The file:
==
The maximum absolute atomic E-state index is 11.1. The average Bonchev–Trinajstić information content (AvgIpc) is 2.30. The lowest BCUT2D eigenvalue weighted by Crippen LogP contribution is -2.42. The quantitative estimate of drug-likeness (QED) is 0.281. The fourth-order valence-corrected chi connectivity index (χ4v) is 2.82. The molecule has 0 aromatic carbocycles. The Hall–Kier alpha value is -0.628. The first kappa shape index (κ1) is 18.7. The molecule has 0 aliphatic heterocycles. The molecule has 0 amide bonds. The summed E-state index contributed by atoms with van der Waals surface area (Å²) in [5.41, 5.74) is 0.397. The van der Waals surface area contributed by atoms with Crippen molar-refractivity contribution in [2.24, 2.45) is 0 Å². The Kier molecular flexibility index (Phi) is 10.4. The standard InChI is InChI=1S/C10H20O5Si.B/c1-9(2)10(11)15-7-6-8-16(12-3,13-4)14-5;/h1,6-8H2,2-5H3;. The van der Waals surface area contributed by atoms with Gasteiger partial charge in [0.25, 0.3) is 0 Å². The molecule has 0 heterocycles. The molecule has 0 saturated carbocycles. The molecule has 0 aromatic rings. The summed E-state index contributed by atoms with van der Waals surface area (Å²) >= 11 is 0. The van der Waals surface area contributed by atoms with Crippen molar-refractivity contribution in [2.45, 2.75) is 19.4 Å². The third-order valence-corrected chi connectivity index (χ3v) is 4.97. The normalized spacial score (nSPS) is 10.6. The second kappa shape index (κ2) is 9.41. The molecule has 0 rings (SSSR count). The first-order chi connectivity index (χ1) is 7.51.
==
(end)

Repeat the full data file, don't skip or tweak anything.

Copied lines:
The maximum absolute atomic E-state index is 11.1. The average Bonchev–Trinajstić information content (AvgIpc) is 2.30. The lowest BCUT2D eigenvalue weighted by Crippen LogP contribution is -2.42. The quantitative estimate of drug-likeness (QED) is 0.281. The fourth-order valence-corrected chi connectivity index (χ4v) is 2.82. The molecule has 0 aromatic carbocycles. The Hall–Kier alpha value is -0.628. The first kappa shape index (κ1) is 18.7. The molecule has 0 aliphatic heterocycles. The molecule has 0 amide bonds. The summed E-state index contributed by atoms with van der Waals surface area (Å²) in [5.41, 5.74) is 0.397. The van der Waals surface area contributed by atoms with Crippen molar-refractivity contribution in [2.24, 2.45) is 0 Å². The Kier molecular flexibility index (Phi) is 10.4. The standard InChI is InChI=1S/C10H20O5Si.B/c1-9(2)10(11)15-7-6-8-16(12-3,13-4)14-5;/h1,6-8H2,2-5H3;. The van der Waals surface area contributed by atoms with Gasteiger partial charge in [0.25, 0.3) is 0 Å². The molecule has 0 heterocycles. The molecule has 0 saturated carbocycles. The molecule has 0 aromatic rings. The summed E-state index contributed by atoms with van der Waals surface area (Å²) >= 11 is 0. The van der Waals surface area contributed by atoms with Crippen molar-refractivity contribution in [2.45, 2.75) is 19.4 Å². The third-order valence-corrected chi connectivity index (χ3v) is 4.97. The normalized spacial score (nSPS) is 10.6. The second kappa shape index (κ2) is 9.41. The molecule has 0 rings (SSSR count). The first-order chi connectivity index (χ1) is 7.51.